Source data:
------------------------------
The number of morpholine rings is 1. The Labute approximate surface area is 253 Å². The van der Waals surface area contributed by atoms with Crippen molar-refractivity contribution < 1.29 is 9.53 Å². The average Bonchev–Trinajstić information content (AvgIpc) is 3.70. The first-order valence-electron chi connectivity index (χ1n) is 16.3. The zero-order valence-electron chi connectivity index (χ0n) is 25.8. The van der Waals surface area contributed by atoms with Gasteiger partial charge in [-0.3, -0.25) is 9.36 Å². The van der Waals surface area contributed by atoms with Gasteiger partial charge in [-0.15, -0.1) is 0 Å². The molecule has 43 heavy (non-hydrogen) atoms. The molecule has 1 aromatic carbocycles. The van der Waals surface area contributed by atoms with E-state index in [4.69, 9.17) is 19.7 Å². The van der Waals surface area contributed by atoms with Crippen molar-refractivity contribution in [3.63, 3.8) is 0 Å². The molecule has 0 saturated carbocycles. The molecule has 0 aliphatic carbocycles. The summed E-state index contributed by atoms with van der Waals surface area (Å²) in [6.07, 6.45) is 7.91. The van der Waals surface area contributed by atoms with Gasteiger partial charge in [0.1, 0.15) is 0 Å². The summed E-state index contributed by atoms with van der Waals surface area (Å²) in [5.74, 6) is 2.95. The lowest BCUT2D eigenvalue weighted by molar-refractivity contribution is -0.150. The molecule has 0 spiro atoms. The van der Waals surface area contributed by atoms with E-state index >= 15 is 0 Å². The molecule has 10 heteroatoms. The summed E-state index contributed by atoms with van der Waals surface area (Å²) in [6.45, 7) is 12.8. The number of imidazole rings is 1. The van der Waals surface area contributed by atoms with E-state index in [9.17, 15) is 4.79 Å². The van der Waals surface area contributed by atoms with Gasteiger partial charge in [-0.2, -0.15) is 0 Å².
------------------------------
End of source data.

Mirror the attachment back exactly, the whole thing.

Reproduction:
The number of morpholine rings is 1. The Labute approximate surface area is 253 Å². The van der Waals surface area contributed by atoms with Crippen molar-refractivity contribution < 1.29 is 9.53 Å². The average Bonchev–Trinajstić information content (AvgIpc) is 3.70. The first-order valence-electron chi connectivity index (χ1n) is 16.3. The zero-order valence-electron chi connectivity index (χ0n) is 25.8. The van der Waals surface area contributed by atoms with Gasteiger partial charge in [-0.3, -0.25) is 9.36 Å². The van der Waals surface area contributed by atoms with Gasteiger partial charge in [-0.15, -0.1) is 0 Å². The molecule has 43 heavy (non-hydrogen) atoms. The molecule has 1 aromatic carbocycles. The van der Waals surface area contributed by atoms with E-state index in [4.69, 9.17) is 19.7 Å². The van der Waals surface area contributed by atoms with Crippen molar-refractivity contribution in [3.63, 3.8) is 0 Å². The molecule has 0 saturated carbocycles. The molecule has 0 aliphatic carbocycles. The summed E-state index contributed by atoms with van der Waals surface area (Å²) in [6.07, 6.45) is 7.91. The van der Waals surface area contributed by atoms with Gasteiger partial charge in [0.1, 0.15) is 0 Å². The summed E-state index contributed by atoms with van der Waals surface area (Å²) in [5.74, 6) is 2.95. The lowest BCUT2D eigenvalue weighted by molar-refractivity contribution is -0.150. The molecule has 0 spiro atoms. The van der Waals surface area contributed by atoms with E-state index >= 15 is 0 Å². The molecule has 10 heteroatoms. The summed E-state index contributed by atoms with van der Waals surface area (Å²) in [6.45, 7) is 12.8. The number of imidazole rings is 1. The van der Waals surface area contributed by atoms with E-state index in [9.17, 15) is 4.79 Å². The van der Waals surface area contributed by atoms with Gasteiger partial charge in [-0.2, -0.15) is 0 Å².